1. It’s difficult to tell all the new people you meet about your condition.

It’s Fresher’s week and you’ve met at least 100 new people. You know you won’t see most of them ever again and that’s fine, but there are those who you will – people in your courses, in your flat or halls and those you’ve connected with instantly. When is the right time to tell them that you might spend the next three weeks in bed? Or that you might need them to pick up something you drop because your back pain prevents you from doing so? Or ask them to tie your shoes?

2. Your new friends are having to sacrifice for you when they barely know you.

These new friends you do make are having to get to know what it’s like having a friend with a disability or chronic pain. They may have to take the bus with you into town instead of walking, costing them money they wouldn’t usually have to spend, or they might need to leave 20 minutes before they usually would because it takes you that much longer to walk anywhere. It could be they have to carry your stuff, watch out for you on nights out, learn your medication routine. Any which way, it can be so difficult watching people do stuff for you, no matter how “easy” it may seem for them.

3. You’re asking a lot from people who owe you nothing.

This is made worse by the fact you’re all only 20 and no one likes to feel like a burden.

4. Missing school or work is annoying and not “lucky.”

You might have a flag next to your name on the register which means you “get away with” not being in lectures, seminars, labs, tutorials, etc. – your attendance is not something you can be penalized for. For those who don’t understand or know you, you can see why they might think it’s a blessing – you can miss school as much as you want and not have to go to a hearing or be kicked out. But it isn’t. Not going to a single law seminar since before Christmas, not knowing what your sociology essay is even about because you’ve missed all the lectures or not even knowing who’s teaching you politics because you haven’t made it to any of the tutorials is exhausting. If anything, you end up having to work twice as hard because the days you do feel well enough to get out of bed are spent meeting tutors and catching up with all the lectures and work you’ve missed. I’d do anything to be able to attend everything.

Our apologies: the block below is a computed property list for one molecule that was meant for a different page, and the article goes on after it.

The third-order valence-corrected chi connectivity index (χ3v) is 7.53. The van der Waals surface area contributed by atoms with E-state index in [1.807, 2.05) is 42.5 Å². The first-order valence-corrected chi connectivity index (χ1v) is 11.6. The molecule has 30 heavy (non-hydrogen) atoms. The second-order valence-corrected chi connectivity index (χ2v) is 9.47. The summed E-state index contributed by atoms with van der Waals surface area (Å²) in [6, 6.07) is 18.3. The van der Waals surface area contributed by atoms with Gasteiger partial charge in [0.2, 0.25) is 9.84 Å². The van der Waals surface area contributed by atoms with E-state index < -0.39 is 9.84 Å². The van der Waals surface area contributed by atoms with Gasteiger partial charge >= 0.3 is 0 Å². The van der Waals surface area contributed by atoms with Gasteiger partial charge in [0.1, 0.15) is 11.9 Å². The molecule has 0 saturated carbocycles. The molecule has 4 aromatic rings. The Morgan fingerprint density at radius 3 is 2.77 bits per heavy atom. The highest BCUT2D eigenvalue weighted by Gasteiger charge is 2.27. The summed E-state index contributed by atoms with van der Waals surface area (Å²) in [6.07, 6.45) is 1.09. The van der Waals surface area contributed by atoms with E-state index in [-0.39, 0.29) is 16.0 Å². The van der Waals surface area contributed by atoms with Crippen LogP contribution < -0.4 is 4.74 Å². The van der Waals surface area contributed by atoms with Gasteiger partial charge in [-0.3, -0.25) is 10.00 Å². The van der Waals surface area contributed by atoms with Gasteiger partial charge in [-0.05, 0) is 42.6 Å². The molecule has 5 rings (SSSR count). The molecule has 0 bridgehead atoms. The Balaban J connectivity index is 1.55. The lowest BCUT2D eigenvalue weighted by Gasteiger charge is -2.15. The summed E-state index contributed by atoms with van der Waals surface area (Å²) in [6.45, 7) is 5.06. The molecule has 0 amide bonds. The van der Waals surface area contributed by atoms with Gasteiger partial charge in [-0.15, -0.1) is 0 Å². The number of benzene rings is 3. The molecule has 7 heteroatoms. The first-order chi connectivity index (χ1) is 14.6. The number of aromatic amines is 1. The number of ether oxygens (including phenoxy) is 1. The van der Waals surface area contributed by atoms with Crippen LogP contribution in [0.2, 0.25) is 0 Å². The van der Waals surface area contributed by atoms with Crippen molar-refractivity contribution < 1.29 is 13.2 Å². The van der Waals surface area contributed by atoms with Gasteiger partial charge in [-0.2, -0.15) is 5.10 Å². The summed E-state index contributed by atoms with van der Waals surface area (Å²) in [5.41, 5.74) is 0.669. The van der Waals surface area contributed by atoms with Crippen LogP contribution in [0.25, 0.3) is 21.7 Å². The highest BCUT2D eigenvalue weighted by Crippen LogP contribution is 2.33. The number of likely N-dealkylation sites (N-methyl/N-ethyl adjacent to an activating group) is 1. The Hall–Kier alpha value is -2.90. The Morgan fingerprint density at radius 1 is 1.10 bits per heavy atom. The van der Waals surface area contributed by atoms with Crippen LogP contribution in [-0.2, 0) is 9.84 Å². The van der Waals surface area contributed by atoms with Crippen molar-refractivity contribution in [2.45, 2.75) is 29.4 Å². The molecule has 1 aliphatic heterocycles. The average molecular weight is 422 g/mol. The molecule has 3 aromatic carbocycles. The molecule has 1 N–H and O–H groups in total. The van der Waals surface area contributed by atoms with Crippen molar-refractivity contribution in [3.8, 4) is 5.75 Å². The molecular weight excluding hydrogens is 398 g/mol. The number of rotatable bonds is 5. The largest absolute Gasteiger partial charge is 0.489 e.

5. You miss nights out, pub crawls, shopping trips and parties.

The inevitable time will come when your chronic pain hits you with full force. At this time you’ll probably end up shutting yourself into your dorm room and not really leaving it for a week or two. You let your friends know your pain is bad and you won’t be able to join in much, but of course it sucks. You can’t expect them to drop everything – they want to enjoy the “best years of our lives.” You miss out on your favorite club night, exploring new bars and pubs, trips to Five Guys, the movie theater and the shopping mall and you miss your friend’s party. You have to try and explain to people outside of your immediate friend group why you’re not able to go, which is exhausting. You’re often met with “Oh right, get well soon,” even though you’ll have this illness for the rest of your life, or “But we’ll be sitting down in the cinema, you won’t need to walk.” Well yes, but I do have to get dressed, walk to the bus stop, sit on the bus for 40 minutes and then sit, without being able to stretch, for about two hours. It brings you down but you power on because “there will always be next time.”

6. It is so isolating and lonely.

You can’t expect people to always go out of their way for you. It is difficult to always ask for help too. You don’t want your friends to stop having nights out just because you can’t, but at the same time, you’d love them to offer to have a night in with you or have a movie evening. Most of the time this won’t happen. You’ll sit in your room thinking about the times you could go out and how lonely you feel. Even when your pain isn’t the worst it has been but it’s bad enough to warrant a day off, you feel like you’d drag the mood of any social event down because being in chronic pain or having a disability is difficult to accept sometimes, and this can affect your mental health. The isolation you often feel just perpetuates this more.

7. You meet some amazing people.

There will be some people who make life a little bit unbearable sometimes. For me it’s people in clubs who push me or people who ask why I’m always out of class but feel uncomfortable when I tell them – no fault of their own. But there will be people whom you’d never have met if it wasn’t for your chronic pain or disability. Whether these people are fellow illness warriors, welfare officers, the friends who stick with you through the tough times or even the person you’ll probably never see again who helped you pick up your shopping bag when you dropped it, no questions asked. These people make you realize that no matter how low you feel or how much pain you go through, you are never alone. In fact, you probably have the most number of people who are willing to go that extra mile for you than you ever had before or will have again.

group of college friends

8. You’re still at college and having an amazing time the other half of the time.

When your pain is under control and you’re feeling good, you’re studying a subject you love, you get to go on great nights out, visit new places, meet new people, spend time with the people you know will be your friends for life and, most importantly, you’re independent and you love life.

College has taught me so much about who I am and how I cope with my pain. Life isn’t without its struggles, but it’s so worth it.

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Family walking in a field on a sunny day.

To My Parents, Who Never Told Me I Couldn't Do Something Because of Cerebral Palsy

Dear Mom and Dad,

Thank you. Two simple words, but they really do sum up how I feel about how you raised me as your daughter. You had no reason to believe your beautiful daughter had anything “wrong” with her; after all the pregnancy was uneventful. Not counting my chronic ear infections, everything about me led the both of you to believe you had a healthy child.

Lauren as a baby.